In 2014, crimes against Scheduled Castes or ‘Dalits’ — the lowest hereditary Hindu social class in India — rose by 19% (NCRB 2015). Of crimes against Dalits, sexual assault and rape account for the top two crimes. Violence against Dalit women is borne from intersectional discrimination — in terms of gender, poverty and caste — and has become a social mechanism to maintain Dalit women’s subordination and reduce their capacity to participate in society or realise their rights. Sisters For Change considers it a form of ‘political’ violence against women.
The discrimination that helps perpetuate violence against Dalit women and impedes Dalit women’s constitutional rights to equality and access to justice is manifest in multiple state institutions. Ingrained caste and gender stereotyping in police officers is a significant barrier to reporting and investigating crime. In court, prosecutors and lawyers provide poor legal representation to Dalit women whom they consider part of a “branded community.” Judges fail to issue verdicts or impose punishments in Dalit cases that are required by law. The result is falling conviction rates for rape and abysmal conviction rates under the Scheduled Castes & Scheduled Tribes (Prevention of Atrocities) Act (amended 2016). The Indian Supreme Court has itself criticised India’s criminal justice system for the fact that 90% of rape cases end in acquittal.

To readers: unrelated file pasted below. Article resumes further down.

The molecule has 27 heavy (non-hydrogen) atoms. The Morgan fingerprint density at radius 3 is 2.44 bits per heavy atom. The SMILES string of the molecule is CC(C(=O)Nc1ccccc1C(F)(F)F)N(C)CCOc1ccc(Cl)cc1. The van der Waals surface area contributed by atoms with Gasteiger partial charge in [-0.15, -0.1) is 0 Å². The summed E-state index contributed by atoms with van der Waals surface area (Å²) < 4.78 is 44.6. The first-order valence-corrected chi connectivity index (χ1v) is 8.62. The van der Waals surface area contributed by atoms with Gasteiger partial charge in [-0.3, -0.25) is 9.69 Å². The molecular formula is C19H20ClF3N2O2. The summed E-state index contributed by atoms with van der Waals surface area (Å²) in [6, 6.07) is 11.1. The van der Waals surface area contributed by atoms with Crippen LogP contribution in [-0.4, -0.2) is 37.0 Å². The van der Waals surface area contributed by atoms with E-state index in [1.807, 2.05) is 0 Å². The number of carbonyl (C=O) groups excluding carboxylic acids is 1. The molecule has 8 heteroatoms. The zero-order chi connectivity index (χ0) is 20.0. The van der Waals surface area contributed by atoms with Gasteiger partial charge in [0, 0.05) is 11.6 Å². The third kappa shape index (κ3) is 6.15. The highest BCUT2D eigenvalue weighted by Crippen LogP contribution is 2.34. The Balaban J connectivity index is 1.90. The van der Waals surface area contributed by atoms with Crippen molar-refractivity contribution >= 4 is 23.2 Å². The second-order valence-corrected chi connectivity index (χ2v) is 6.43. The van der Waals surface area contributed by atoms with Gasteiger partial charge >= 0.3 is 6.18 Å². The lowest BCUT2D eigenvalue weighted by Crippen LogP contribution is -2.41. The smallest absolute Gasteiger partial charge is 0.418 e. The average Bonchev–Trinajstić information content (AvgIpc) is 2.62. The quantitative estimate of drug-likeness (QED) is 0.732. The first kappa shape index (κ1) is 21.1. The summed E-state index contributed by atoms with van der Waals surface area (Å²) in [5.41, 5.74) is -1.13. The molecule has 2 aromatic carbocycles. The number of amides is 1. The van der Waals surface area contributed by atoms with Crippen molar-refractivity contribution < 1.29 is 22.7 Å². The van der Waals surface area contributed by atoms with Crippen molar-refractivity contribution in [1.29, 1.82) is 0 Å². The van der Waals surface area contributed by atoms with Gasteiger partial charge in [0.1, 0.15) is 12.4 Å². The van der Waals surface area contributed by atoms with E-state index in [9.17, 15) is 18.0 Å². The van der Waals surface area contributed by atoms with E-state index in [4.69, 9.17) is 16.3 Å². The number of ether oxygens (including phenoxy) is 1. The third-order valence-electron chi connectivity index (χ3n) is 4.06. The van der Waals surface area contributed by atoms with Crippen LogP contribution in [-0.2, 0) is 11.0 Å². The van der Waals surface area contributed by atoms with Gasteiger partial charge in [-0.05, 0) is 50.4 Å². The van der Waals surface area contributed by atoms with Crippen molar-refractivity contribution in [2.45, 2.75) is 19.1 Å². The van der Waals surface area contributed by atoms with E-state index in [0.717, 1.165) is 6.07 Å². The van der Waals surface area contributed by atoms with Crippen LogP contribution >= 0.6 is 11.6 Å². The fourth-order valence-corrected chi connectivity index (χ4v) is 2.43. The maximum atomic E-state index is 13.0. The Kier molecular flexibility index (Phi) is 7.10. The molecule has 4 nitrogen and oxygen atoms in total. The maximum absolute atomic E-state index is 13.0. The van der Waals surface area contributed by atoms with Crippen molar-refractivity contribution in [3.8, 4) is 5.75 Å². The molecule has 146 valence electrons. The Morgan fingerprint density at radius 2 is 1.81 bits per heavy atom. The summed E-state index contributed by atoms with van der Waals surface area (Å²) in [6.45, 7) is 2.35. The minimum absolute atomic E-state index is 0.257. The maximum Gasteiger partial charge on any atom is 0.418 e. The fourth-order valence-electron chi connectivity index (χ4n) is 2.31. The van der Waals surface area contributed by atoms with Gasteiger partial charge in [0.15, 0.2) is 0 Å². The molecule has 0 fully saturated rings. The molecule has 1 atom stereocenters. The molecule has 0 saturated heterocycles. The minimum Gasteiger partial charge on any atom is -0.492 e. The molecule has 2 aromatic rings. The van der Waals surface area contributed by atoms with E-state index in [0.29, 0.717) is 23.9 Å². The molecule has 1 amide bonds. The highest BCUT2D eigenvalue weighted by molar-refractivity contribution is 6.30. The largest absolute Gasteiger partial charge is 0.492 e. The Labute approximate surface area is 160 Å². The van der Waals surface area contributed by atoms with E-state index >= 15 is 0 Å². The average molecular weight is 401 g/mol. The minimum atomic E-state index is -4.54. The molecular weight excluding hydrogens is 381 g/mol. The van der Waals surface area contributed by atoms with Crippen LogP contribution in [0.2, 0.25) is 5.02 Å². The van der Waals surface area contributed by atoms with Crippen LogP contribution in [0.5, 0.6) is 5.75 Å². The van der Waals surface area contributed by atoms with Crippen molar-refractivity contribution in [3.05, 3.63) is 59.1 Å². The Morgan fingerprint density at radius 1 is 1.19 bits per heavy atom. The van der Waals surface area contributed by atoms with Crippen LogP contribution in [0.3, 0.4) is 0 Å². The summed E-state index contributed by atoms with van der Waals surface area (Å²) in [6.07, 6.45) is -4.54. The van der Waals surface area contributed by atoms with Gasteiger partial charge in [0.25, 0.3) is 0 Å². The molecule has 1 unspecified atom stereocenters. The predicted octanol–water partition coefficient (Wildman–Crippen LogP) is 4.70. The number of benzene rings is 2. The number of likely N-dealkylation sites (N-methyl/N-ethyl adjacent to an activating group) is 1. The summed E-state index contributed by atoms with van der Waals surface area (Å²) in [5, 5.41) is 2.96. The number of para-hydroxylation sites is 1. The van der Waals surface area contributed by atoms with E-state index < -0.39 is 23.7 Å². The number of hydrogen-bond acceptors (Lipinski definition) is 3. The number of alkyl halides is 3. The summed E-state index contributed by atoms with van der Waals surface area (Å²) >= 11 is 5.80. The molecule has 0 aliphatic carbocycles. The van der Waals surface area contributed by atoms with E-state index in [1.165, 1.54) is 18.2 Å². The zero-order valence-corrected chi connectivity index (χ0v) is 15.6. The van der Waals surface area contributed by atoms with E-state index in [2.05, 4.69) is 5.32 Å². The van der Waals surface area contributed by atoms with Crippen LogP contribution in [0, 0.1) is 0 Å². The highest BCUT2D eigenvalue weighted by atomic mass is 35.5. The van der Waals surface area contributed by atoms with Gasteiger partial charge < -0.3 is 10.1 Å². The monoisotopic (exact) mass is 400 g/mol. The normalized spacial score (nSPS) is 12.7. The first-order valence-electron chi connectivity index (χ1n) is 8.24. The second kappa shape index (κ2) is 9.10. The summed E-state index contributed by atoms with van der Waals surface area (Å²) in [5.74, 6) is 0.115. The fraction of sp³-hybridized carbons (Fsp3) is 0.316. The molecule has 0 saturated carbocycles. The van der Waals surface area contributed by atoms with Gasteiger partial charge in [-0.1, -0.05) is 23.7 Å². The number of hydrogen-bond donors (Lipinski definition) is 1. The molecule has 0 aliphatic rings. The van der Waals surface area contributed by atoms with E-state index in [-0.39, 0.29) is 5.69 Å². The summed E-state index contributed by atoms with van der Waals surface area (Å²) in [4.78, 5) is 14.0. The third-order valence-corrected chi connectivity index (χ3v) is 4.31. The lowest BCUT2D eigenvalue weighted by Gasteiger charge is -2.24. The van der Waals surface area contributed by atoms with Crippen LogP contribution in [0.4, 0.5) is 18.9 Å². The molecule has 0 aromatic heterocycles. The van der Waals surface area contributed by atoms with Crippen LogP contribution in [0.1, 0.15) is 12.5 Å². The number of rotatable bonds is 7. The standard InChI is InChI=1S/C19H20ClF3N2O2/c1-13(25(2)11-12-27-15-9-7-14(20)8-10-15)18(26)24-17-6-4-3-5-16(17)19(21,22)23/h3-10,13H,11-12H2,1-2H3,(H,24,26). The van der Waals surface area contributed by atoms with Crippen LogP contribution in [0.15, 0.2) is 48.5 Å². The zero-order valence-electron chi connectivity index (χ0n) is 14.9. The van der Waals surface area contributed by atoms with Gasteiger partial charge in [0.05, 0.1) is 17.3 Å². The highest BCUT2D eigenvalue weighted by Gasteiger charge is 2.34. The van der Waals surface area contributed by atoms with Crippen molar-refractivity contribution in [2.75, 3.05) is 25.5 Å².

Between 2016-2018 Sisters For Change worked across five States in India (Bihar, Uttar Pradesh, Telangana, Andhra Pradesh and Maharashtra) and Delhi to legally empower Dalit women to challenge social and institutional discrimination and hold public authorities to account. We worked with multiple partners, including networks of activists and Human Rights Defenders working with the National Dalit Movement for Justice and the National Dalit Campaign for Human Rights, and independent Mahila Samakhya Federations with State-wide networks comprising tens of thousands of Dalit and Tribal women. Read more about our campaign here